Engaging Provention: A Pressing Question of Need




Dunn, David J

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School for Conflict Analysis and Resolution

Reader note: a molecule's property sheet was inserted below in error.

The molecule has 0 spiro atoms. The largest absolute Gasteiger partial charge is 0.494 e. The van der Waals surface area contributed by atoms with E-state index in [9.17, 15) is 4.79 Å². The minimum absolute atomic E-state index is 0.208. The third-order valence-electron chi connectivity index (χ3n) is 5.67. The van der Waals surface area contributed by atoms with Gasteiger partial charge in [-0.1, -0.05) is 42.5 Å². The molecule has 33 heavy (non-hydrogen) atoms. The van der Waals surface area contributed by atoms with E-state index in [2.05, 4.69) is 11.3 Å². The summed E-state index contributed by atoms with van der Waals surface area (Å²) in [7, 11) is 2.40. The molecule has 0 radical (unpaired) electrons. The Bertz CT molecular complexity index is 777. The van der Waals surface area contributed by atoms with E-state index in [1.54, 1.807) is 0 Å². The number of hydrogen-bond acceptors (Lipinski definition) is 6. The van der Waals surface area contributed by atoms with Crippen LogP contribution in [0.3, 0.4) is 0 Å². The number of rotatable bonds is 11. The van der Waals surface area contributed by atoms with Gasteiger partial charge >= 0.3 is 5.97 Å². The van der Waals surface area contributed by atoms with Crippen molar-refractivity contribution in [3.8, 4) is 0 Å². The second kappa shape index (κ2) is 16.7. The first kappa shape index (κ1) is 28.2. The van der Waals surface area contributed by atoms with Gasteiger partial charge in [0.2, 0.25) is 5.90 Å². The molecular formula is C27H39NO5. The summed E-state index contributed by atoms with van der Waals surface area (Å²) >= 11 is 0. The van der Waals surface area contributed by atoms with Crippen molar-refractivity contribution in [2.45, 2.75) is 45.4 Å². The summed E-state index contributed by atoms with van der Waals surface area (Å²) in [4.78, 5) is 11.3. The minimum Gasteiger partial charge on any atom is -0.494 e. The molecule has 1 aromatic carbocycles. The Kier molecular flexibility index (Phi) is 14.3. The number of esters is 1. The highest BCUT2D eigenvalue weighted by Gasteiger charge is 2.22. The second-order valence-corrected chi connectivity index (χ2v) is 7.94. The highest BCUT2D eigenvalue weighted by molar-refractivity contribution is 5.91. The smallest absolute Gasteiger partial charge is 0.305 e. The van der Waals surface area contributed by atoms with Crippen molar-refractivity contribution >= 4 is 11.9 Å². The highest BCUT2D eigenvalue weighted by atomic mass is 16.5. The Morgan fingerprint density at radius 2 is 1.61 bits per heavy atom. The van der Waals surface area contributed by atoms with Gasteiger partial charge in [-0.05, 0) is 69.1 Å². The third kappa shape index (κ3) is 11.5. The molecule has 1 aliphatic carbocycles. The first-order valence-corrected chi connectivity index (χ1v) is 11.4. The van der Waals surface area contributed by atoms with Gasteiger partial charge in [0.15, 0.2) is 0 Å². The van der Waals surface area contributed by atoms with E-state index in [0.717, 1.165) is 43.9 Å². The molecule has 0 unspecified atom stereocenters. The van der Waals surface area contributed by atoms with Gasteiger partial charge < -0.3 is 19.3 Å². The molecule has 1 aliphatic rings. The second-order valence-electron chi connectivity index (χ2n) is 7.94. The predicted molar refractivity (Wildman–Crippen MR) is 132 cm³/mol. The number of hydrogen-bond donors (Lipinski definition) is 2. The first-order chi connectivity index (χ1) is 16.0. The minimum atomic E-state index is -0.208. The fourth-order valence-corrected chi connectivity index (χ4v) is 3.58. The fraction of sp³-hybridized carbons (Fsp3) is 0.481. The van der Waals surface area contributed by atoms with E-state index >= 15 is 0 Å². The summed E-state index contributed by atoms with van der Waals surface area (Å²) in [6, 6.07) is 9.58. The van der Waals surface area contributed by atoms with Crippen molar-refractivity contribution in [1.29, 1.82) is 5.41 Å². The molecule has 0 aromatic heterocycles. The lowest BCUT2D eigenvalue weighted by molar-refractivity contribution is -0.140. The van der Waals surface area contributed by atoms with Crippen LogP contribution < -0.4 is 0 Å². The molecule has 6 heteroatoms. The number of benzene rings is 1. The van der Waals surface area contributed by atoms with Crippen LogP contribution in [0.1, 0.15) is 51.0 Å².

“In three major sections, what follows is unified by the notion of need. The uses of this term are slightly different, but there is a unity throughout. That unity is the life and work of John W. Burton, whose contribution was recognized and celebrated at the conference, held at ‘Point of View’ in April and May of 2011, that preceded this work. Over the course of 40 years my engagement with John Burton followed no consistent pattern. He was one of my teachers when I was an undergraduate student at University College in London, and I was immediately attracted to his way of thinking and his engagement with students. He did not look down on us, but trusted our opinions and urged us to think creatively, and he valued our opinions. We went, necessarily, our separate ways, and after graduate school in the United States and London I embarked on a career teaching International Relations in the United Kingdom. Though I did not encounter Burton for two decades, his work and perspective stayed with me and influenced my own approach to the study and teaching of the subject. When I did re-engage with Burton’s work, it influenced me profoundly, to the extent that I wanted to write a study of its evolution: the importance of it, as far as I was concerned, was such that it needed to be engaged more widely and more significantly (See Dunn, 2004). That purpose is restated here. In the last years of Burton’s life I got to know him well. I visited him often (at least as often as intercontinental travel and work allowed) at his home in Canberra, and we conversed long and frequently. What is striking is that, even as the years advanced, he was driven. He had a routine: breakfast, newspapers and journals, ostensibly a nap, then writing. He rested, but his mind was always active, pushing forward his own thoughts. He was not an angry man, but he was not content either. He was driven by the belief that the way things are are not the way they have to be. (See for example, Burton 2008). He resisted that notion, intellectually and viscerally.”